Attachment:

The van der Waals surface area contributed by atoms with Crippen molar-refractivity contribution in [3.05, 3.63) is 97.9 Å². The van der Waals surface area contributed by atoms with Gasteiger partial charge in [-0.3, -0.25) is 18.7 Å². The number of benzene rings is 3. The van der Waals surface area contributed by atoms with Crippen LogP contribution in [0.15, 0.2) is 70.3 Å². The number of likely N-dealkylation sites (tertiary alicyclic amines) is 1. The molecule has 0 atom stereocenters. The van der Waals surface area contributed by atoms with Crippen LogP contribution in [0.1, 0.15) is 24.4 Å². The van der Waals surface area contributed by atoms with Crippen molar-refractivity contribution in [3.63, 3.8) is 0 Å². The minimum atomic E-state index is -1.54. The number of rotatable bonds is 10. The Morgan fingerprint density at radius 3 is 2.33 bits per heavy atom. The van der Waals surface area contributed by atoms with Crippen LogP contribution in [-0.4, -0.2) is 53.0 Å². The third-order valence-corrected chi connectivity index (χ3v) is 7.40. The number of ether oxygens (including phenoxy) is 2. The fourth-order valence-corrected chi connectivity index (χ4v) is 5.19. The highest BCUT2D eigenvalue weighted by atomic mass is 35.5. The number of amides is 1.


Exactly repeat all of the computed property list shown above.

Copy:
The van der Waals surface area contributed by atoms with Crippen molar-refractivity contribution in [3.05, 3.63) is 97.9 Å². The van der Waals surface area contributed by atoms with Gasteiger partial charge in [-0.3, -0.25) is 18.7 Å². The number of benzene rings is 3. The van der Waals surface area contributed by atoms with Crippen LogP contribution in [0.15, 0.2) is 70.3 Å². The number of likely N-dealkylation sites (tertiary alicyclic amines) is 1. The molecule has 0 atom stereocenters. The van der Waals surface area contributed by atoms with Crippen LogP contribution in [0.1, 0.15) is 24.4 Å². The van der Waals surface area contributed by atoms with Crippen molar-refractivity contribution in [3.63, 3.8) is 0 Å². The minimum atomic E-state index is -1.54. The number of rotatable bonds is 10. The Morgan fingerprint density at radius 3 is 2.33 bits per heavy atom. The van der Waals surface area contributed by atoms with Crippen LogP contribution in [-0.4, -0.2) is 53.0 Å². The third-order valence-corrected chi connectivity index (χ3v) is 7.40. The number of ether oxygens (including phenoxy) is 2. The fourth-order valence-corrected chi connectivity index (χ4v) is 5.19. The highest BCUT2D eigenvalue weighted by atomic mass is 35.5. The number of amides is 1.